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  • Writer's pictureJames Green

'Jump, Darling' Film Review | BFI Flare LGBTQ+ Film Festival 2021

Updated: Nov 7, 2021

Content Warning: The following review contains discussion of mental health, suicide and euthanasia.


Cloris Leachman was, for the unitiated, one of Hollywood's bona fide female legends. Her career as an actress and comedienne saw her shine in various shows and films including Malcom in the Middle, Phineas and Ferb, The Mary Tyler Moore Show and, of course, Cher. She never did stop working, and her death in January of 2021 saw her leave a trail of unreleased productions in her wake. One such film is Jump, Darling, this year's opening flick at the annual BFI Flare queer film festival, which acts as a solid and competent swansong for the star.

The film revolves around Leachman's 'Margeret' and her floundering grandson 'Russell', who turns up at his grandma's doorstep after a break-up with his boyfriend. It's a neat set-up for a film which takes multiple, surprisingly heavy turns, and both lead characters find themselves a substantial amount of narrative meat to chew on. The film's dual narrative can feel clunky at times, and it's true that Margaret's battle with mental health is far more compelling and sympathetic than Russell's, but as a whole Jump, Darling offers audiences a compelling, multi-generational exploration of what it's like to be an outsider in a not-so-nuclear family.

The film is also, though, a little slow and uneven. Now I don't mind a leisurely narrative, don't get me wrong - some of my favourites at this year's Flare are as gentle as gentle can be - but the problem with Jump, Darling is that it requires its audience to stick with it's lead characters through a variety of (fairly grim) circumstances without offering much in the way of levity - or rather, the levity it offers isn't entirely effective.

Russell, you see, is a struggling drag queen, and at various points throughout the film we're invited to immerse ourselves in the world of 'Fishy Falters' (his drag alter-ego) and enjoy the occasional dance and lip-sync. None of these sequences were bad, but they weren't quite dynamic or enthralling enough to effectively distract me from the heaviness of the scenes which come before them. It also doesn't help that Russell's character is pretty unlikable; he consistently makes unsympathetic decisions throughout the film which widen the gap between the viewer and their potential for connection and empathy. And if there's anything harder than being asked to sympathize with somebody you don't like, it's being asked to be entertained by them.

To be clear, Thomas Duplessie (who plays Russell) offers a genuinely strong performance in the role. He's a solid actor who undeniably holds is own against a legend as talented as Leachman. It's just a shame that the script and direction of the film didn't do enough to make us like him before he starts neglecting his health and stealing from his gran.

I also found that the film paints a somewhat scathing picture of the drag scene. I can't speak on how much personal experience that director Phil Connell (who also co-wrote the script alongside Genevieve Scott) has with the world of drag, but the film itself seems to regard it as a hedonistic, sloppy and awkward artform to pursue. The film seems to suggest that substance abuse goes hand-in-hand with commitment to the scene, and seems to repeatedly suggest that Russell, while in drag, is both unattractive and incompatible with ideals of monogamous, romantic relationships.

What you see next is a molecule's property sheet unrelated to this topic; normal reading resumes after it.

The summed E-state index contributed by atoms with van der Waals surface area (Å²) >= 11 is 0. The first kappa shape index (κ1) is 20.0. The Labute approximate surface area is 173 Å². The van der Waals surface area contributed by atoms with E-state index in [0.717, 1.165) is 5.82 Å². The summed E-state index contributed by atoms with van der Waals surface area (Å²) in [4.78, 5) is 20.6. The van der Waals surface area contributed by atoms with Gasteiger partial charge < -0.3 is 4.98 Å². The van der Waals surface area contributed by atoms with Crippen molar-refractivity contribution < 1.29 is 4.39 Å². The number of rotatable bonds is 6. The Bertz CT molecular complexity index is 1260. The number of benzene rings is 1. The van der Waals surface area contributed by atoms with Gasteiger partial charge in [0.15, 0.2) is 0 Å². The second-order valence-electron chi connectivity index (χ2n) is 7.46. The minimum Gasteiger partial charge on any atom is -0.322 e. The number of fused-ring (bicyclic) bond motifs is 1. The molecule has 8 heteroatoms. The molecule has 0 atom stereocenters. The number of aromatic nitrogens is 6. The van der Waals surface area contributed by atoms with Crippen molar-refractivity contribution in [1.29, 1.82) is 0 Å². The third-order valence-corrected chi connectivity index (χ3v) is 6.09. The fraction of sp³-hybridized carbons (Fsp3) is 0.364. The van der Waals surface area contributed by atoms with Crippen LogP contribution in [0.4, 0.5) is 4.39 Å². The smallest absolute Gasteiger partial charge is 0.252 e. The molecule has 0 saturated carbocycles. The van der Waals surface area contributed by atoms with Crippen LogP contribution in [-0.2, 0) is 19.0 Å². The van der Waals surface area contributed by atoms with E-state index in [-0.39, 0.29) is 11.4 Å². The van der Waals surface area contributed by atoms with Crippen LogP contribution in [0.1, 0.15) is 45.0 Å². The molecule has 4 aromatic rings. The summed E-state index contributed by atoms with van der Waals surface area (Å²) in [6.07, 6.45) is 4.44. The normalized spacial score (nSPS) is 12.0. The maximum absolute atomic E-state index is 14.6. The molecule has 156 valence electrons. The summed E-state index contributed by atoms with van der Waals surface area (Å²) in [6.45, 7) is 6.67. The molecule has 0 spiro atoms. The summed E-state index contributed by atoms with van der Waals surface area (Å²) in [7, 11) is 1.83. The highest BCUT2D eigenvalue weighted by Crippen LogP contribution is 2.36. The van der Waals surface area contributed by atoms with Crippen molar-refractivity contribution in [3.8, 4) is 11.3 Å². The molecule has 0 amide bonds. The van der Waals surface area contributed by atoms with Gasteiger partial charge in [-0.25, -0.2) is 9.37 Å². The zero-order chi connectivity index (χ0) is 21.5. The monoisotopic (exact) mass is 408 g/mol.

I can't quite tell if Jump, Darling is brave to tackle these 'issues' - if it's boldly critiquing a queer scene that finds its truth both sanitized and over-glamorized by the various branches of the successful Drag Race franchise. Alternatively, and worryingly, Jump, Darling would seem to serve as a homonormative attack on the importance of drag as a medium for queer expression, and I'm not sure that's a stance I can convince myself to rally behind...

The film closes on a very bold discussion of suicide and euthanasia, and once again finds itself seated in a position I'm not sure I can support. I can't delve into this on account of spoilers, but the film's final moments feel cold and unnecessarily shocking, and fail to encourage alternative solutions to those who feel tempted to take their own lives. When you decide to release a film that tackles issues like suicide and euthanasia, I personally believe you have a duty to handle them with care and nuance and tact - I am also aware that many would disagree with me, though, for the very purpose of art is to trigger such discussion. Regardless, I would not recommend this film to someone battling depression or suicidal impulses, and considering we have statistical evidence that depression disproportionately affects those in the LGBTQ+ community, I think it would have been wiser for Jump, Darling (as a queer film) to approach these themes with just a little bit more refinement, compassion and hope.

Ultimately, Jump, Darling is a competent swan-song for Cloris Leachman and poses some truly interesting questions about family responsibilities and mental health. In its brightest moments I found myself engaged in the film's central grandmother-grandson relationship. In its darkest, I found myself wholly detached. Its bold ending may been designed to leave a lasting impression, and to its credit it certainly does, but (for me) the choices made backfire and left me questioning the film's artistic intention. Regardless, it stands as a promising debut-feature from Phil Connell, who I'm interested to watch as he progresses as a director.


Written by James Green


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